This article originally appeared on BikeRadar
The power meter market is heating up yet again, this time with a brand-new pedal-based entry from Xpedo. Set for an official release at this week's Taipei Cycle Show, the new Thrust E power meter pedals promise a very user-friendly design, a reasonably low weight, and a price point that won't require a second mortgage.
Much like the recently introduced Garmin Vector, the Xpedo Thrust E will measure power more or less directly where it's applied: at the pedal body. Whereas the Vector uses a multi-directional strain gauge array on the spindle, however, the Thrust E will pack the sensor into the contact surface underneath the cleat.
In this way, the Thrust E won't be able to discern the magnitude of the force applied and its direction like the admittedly feature-packed Vector. The Thrust E will, however, measure and display independent left and right power outputs, which is likely more than enough for many riders anyway.
Another key difference is the packaging. Whereas the Vector houses its wireless transmitters and batteries in separate 'pods', Xpedo has managed to squeeze everything – including cadence sensors – right into the pedal body itself for a much cleaner look. The all-in-one design should make for a more straightforward (and less error-prone) installation process, plus we expect the Thrust E will be easier to transfer between different bikes. The ubiquitous ANT+ wireless protocol will offer head unit compatibility with popular options like Garmin and Wahoo Fitness, too.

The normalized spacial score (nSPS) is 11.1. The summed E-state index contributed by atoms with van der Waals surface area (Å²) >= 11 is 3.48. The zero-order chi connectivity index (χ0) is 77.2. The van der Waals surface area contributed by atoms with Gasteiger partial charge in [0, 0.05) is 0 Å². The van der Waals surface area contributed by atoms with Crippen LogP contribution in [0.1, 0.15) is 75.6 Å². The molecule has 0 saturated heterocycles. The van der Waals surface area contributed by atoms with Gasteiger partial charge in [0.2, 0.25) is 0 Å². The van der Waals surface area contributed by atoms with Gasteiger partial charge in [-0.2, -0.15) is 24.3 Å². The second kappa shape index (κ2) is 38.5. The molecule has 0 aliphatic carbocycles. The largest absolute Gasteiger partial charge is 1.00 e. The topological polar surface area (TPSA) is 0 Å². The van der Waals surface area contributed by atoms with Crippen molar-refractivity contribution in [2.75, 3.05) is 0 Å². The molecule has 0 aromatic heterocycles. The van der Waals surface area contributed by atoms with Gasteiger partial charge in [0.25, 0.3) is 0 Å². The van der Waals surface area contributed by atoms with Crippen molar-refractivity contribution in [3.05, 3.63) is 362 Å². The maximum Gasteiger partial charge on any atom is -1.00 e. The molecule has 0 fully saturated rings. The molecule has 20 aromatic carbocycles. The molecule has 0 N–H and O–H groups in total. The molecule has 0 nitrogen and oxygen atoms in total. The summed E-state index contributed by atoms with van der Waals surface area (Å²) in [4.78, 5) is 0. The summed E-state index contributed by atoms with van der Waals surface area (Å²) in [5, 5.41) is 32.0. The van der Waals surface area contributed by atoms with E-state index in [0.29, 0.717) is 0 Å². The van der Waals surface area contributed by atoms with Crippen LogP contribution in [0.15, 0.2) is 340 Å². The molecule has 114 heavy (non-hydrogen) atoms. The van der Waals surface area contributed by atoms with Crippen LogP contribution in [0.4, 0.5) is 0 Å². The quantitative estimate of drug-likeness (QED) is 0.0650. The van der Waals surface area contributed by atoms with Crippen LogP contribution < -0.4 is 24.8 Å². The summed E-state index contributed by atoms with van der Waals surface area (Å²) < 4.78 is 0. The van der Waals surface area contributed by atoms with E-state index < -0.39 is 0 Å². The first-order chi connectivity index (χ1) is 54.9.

Garmin does beat the Thrust E in terms of weight but only barely. Xpedo says its new power meter pedals will weigh 385g per pair, including batteries but without the Look KéO-compatible cleats. For comparison, similarly configured Vectors are only 34g lighter at 351g per pair.
Xpedo appears to have packed durability into the Thrust E pedal design, however, so that extra weight may be well spent. Bodies are made of forged aluminum and rotate around chromoly spindles on three cartridge bearings apiece. Claimed battery life is 150-190 hours – and when they run low, the lithium-ion cells are recharged, not replaced.
Xpedo has yet to announce pricing or a release date but according to brand manager Ken Yamakoshi, the company is, "trying to make it more affordable compared to the other systems."
We'll have full details of the pedals and more exclusive tech news from the Taipei show this week.